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With the warmer weather of spring fast approaching, traveling is on more people’s minds. Compared to year-end travel, spring travel season is more unpredictable, especially for business owners and executives. Whether you’re attending an industry conference, meeting a client, or combining business and personal travel during the kids’ spring break, you’ll be glad to make your journey more efficient.
To aid companies, we ranked this year’s best and worst U.S. airports for business travelers. We developed our ranking by evaluating airport performance data from the U.S. Bureau of Transportation Statistics (BTS), each airport’s proximity to downtown, and airport amenities.
Read on to see the complete rankings and methodology.
The best U.S. airports for business travelers this year were a mix of larger and smaller airports. The airports among our top five efficiently handled high traffic with minimal delays and cancellations and brought other amenities to the table. We also considered the cost of airport parking and accommodation near the airport.
Here are the best U.S. airports for business travelers in 2020:
Salt Lake City International Airport is the best airport for business travelers according to our study. Among air carriers who reported to the BTS, SLC had 112,800 total domestic flights in 2018. Flight performance was very strong at SLC, with 86% of flights departing and arriving on time, second only to Honolulu’s Daniel Inouye International Airport (second on our list). Only a very tiny fraction of flights—0.31%—were canceled at SLC in 2018.
Affordability also helped SLC rank in the top spot. The daily parking rate at the airport is just $9, and the nightly hotel rate in surrounding Salt Lake City averages an economical $165. One area where other top ranking airports, such as Atlanta’s Hartsfield-Jackson, beat SLC is in terms of airport lounges. SLC has just one business lounge with wifi, compared to 14 at Hartsfield-Jackson.
Hartsfield-Jackson Atlanta International Airport, located 10 miles south of downtown Atlanta, is the second best airport for business travelers based on our data. This airport took the lead among all in flight availability, with 386,900 flights departing from or arriving at Hartsfield Airport annually (among those carriers that reported to the BTS). ATL has been the world’s busiest airport for the last two decades, catering to more than 103 million passengers each year. Passengers use ATL to travel east and west, both domestically and internationally.
Even though millions of passengers travel through Hartsfield, an impressive 82% of departures and 85% of arrivals were on time in 2018, which is critical for business executives who are traveling in time-bound conditions. The airport also earns points for its close proximity to downtown and over a dozen business lounges with Wi-Fi. Finally, the relative affordability of parking at ATL—$10 for daily economy parking—and hotels in metro Atlanta also boosted this airport to the number two slot. The only downside is the cancellation rate of 1%, the highest among the top 15 airports.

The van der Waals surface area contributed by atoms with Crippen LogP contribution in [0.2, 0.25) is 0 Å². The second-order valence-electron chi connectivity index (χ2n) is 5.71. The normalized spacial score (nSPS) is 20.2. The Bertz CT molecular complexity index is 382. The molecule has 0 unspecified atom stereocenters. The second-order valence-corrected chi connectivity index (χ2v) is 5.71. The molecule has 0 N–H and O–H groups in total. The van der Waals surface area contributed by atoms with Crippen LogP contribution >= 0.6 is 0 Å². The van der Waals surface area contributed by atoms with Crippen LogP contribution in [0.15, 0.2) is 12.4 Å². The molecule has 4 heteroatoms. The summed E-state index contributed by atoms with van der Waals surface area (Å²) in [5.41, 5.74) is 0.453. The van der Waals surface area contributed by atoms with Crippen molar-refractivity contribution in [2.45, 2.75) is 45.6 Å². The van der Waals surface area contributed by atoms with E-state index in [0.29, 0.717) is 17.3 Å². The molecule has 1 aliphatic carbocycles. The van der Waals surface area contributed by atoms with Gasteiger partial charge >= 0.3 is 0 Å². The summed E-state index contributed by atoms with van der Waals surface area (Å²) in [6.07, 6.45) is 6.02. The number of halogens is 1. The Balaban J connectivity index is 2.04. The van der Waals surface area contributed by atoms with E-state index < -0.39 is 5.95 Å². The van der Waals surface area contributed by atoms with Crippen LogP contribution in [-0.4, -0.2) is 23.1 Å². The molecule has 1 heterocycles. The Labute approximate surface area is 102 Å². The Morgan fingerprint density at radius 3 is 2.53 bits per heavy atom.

Phoenix Sky Harbor International Airport rounds out the top three airports on our list. This is a fairly large airport, with 172,000 domestic flights reported in 2018. Eighty percent of departing and arriving flights were on time, and just 0.71% of flights were cancelled. The airport has already made progress on an extensive, $5.7 billion, 20-year renovation plan designed to further increase capacity for passengers, cargo, and military use.
PHX is conveniently located just five miles away from downtown Phoenix, which business travelers will like. For extended business trips, the daily parking rate of $7 is also light on the wallet. The average cost of a hotel stay in surrounding Phoenix is $168, making this city an affordable option for business travelers. Given that the airport is quite large, it would be nice if PHX adds more business lounges. Currently, the airport has five business lounges with wifi if you’re trying to get some work done before a flight.
Daniel Inouye International Airport in Honolulu, an airport that’s highly frequented by tourists, also happens to be a great airport for business travelers. Coming in fourth place in our study, HNL is the largest airport in Hawaii and a stopover point for all of the Hawaiian islands. This airport had better flight performance than any of the other 46 airports we considered in our analysis, with 92% of departing flights and 88% of arriving flights on time. The cancellation rate of 0.28% was also impressively low. That said, HNL sees significantly less volume than SLC and PHX, with just 49,100 flights per year (among reporting carriers).
In spite of the fact that this is a smaller airport, HNL has some impressive amenities. This includes 11 business lounges with wifi. On top of this, the airport is just six miles from downtown Honolulu. The only downside is that the cost of parking and hotel accommodations are on the high end, not surprising given that Hawaii is one of the most expensive states in the country.